tervals during the last eighteen
months, short term notes which were
used to retire Victory notes and other
early maturing obligations.
"The response with which these of?
ferings have been met on the part ot
the banks and the investing public has
been reassuring, both as regards the
Treasury's plans for the refunding o?
the early maturing debt and also as
regards the soundness of conditions 3n
the country at large.
"It leads mo to believe that a
foundation has been laid for an early
and healthful revival of business along
normal lines."
Conference Is Urged
The closest approach to specific ac?
tion on the international debt problem
so far recorded at the convention came
in the adoption by the national banK
division^in the afternoon of a r?solu- |
tion, which read: ,
"Whereas, The liquidation of inter?
national war obligations and the res-,
toration of the economic order ot the
world depend upon profitable procluc
tionj and , !
"Whereas, the production o? new
wealth, the only permanent basis o?
world recuperation, is dependent upon
the uninterrupted flow of products and
material everywhere, be it
"Resolved, That efforts to restore
normal international world relation
(Contlnued on o?ge r.i?e) _
Allies and Turks
Reach Agreement;
Thrace Returned
Greece Asks Volunteers
For War With Turkey
ATHENS, Oct. 4 (By The As?
sociated Press).?The Minister of
War to-day issued a proclamation
calling upon all able bodied citi?
zens who do not belong to the
mobilized forces to volunteer in
the Greek army until the end of
the present conflict with Turkey.
?A message from Athens says
that the Greek government has
ordered general mobilization of
the classes of 1917 and 1918. It
also has canceled all leaves.
Day Resigns
As Dry Chief
During Probe
Six Local Enforcement
Agents Suspended on
Charges of Unbecoming
Conduct L Director Qui Is
Business Prompts Move
Haynes Lauds Efficiency of
N. Y. Officer, to Appoint
Successor After Election
Ralph A. Day, prohibition director
here, announced his resignation yester?
day, ? effective November 1. Almost
simultaneously six local enforcement
agents were suspended, as what is be
? lieved to be the first step in the revela
I tion of extensive frauds and graft.
? The agents are Henry Grucnwald, Abra?
ham Toplitz, J. W. Garsson, Joseph Fu
f.alo, George Fcnnolli and Ros3 Saver.
Toplitz is accused of accepting a bribe
of $1,000 from a physician. The
charges against the other? are as yet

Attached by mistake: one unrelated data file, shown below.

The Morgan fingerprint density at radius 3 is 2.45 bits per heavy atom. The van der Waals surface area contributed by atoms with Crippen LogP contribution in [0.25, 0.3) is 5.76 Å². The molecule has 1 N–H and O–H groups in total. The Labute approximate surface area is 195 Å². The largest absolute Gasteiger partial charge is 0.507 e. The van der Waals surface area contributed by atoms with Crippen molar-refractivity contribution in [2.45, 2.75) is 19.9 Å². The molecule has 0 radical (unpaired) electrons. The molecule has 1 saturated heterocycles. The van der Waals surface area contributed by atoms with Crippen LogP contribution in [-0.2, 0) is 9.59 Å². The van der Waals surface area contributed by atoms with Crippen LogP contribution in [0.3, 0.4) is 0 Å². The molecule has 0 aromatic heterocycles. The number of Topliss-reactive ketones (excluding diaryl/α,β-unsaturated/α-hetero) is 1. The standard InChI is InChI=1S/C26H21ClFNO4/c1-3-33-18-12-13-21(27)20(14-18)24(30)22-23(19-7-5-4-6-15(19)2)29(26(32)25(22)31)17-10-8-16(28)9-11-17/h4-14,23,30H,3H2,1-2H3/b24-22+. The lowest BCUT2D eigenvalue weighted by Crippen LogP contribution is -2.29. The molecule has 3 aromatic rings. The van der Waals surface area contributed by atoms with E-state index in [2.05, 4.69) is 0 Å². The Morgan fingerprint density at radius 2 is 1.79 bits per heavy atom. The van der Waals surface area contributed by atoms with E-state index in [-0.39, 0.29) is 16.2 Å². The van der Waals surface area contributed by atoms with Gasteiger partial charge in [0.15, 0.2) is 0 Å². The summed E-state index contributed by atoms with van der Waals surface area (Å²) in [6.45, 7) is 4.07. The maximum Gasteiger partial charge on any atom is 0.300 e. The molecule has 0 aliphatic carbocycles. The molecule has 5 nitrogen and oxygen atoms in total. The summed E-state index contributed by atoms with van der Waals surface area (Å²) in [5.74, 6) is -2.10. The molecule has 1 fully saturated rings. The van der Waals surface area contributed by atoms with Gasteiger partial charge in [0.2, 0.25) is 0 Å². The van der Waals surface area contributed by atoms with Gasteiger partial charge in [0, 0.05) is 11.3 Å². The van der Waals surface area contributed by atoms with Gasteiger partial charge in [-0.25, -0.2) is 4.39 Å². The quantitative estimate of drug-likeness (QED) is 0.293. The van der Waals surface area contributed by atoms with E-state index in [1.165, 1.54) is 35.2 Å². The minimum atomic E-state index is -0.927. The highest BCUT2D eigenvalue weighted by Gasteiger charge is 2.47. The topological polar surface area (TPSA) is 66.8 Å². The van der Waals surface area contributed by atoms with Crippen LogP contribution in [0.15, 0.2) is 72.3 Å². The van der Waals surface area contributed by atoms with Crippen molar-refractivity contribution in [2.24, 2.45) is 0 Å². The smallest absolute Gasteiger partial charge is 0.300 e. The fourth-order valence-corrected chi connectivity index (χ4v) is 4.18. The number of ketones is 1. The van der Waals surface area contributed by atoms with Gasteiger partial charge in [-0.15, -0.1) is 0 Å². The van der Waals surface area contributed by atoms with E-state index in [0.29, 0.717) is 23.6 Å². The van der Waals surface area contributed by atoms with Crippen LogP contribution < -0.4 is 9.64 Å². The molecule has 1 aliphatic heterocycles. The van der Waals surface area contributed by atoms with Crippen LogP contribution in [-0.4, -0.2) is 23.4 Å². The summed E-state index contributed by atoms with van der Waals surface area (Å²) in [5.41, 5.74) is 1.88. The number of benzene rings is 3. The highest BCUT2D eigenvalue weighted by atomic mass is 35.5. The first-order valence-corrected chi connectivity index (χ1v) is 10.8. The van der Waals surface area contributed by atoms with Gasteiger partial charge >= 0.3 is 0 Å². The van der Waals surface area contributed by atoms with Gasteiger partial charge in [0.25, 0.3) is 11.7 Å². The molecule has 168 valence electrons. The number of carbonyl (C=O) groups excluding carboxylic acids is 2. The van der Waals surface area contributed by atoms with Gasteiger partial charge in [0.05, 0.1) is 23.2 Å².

no more definite than that of condu 3
unbecoming their ofMcr.
The resignation of Director Day, it
was said, Was in keeping with a stipula
tion he made when he accepted the
office November 3, 1021, that he must
be at liberty to resign at the end of a
year. He is a clothing manufacturer,
and does not feel that he should neg?
lect his business any longer.
His resignation was announced in
Washington after he had had a con?
ference with Roy Haynes, Prohibition
Commissioner, and Commissioner B'a'ir,
of the Internal Revenue Bureau, who
are said to have acquiesced most re?
luctantly in his decision to leave the
Successor After Election
Although Commissioner Haynes pave
out a statement in which he said that
it was "understood" that a uucccssor
to Director Day had been decided unon
some time ago, it was believed in well
informed quarters in Washington that
his successor would not be named until
after election.
Senator Calder, a candidate for re?
election, wanted nothing to do with
naming a man for the post at this
time, it was said, believing it impossi?
ble to avoid alienating one faction or
the other, and Senator Wadsworth con?
sistently has refrained from having any?
thing to do with prohibition matters.
Charles D. Hilles, chairman of the Re?
publican National Committee, and
George Glynn, of the state commit?
tee, are said to be equally reluctant
to interfere. The statement given out
by Commissioner Haynes follows:
Haynes Praises Work
"At no stage of the conduct of the
prohibition woik since the Eighteeuth
Amendment became operative has the
New York branch of the Federal pro?
hibition unit been on such a high plane
of efficiency as to-day. When Mr. Day
was importuned by close friends about
a year ago to accept the appointment
as Federal Prohibition Director o? the
State of New York he did so with great
reluctance, knowing that it would he
necessary for him to make many sacri?
fices, but because of his deep interest
in the national Administration and the
welfare of New York, and since there
was a unanimity of opinion among his
political and personal friends and the
officials at Washington that he was the
man best calculated to bring the New
York Federal prohibition office up tc
the-high plane of efficiency required
he patriotically made the decision tc
accept the appointment, with the dis?
tinct understanding with Federal Pro?
hibition Commissioner Haynes that h<.
would devote his best energies to the
(Continued on ????> twelve)
Mme. Lebaudy and Daughter
Marry Father and His Son
PARIS, Oct. 4.?Mme. Jacques Le?
baudy, widow ?f Jacques Lebaudy, the
self-styled "Emperor of Sahara,"' who
was killed by her in their Long Island,
N. Y., home in 1919. and Mme. Le
baudy's daughter, Jacqueline, had a
double wedding here this morning.
Mme. Lebaudy njarried Henri Sudreau,
a French detective, and Jacqueline mar?
ried Roger Sudreau, the twenty-year
old son of Henri.
Jacqueline Lebaudy and Roger Su?
dreau were married in southern France
last January. The couple returned to
Paris and, in March, Jacqueline disap?
peared. She was found in a private
nursing home in St. Cloud. The young
husband was refused permission to uee
Jacqueline, and the following day Mme.
Lebaudy and Jacueline left by auto?
mobile for an unknown destination.
Mme. Lebaudy said the marriage
was a purel" formal arrangement, en
tered Into to smooth over difficulties
in connection with thf Lebaudy for?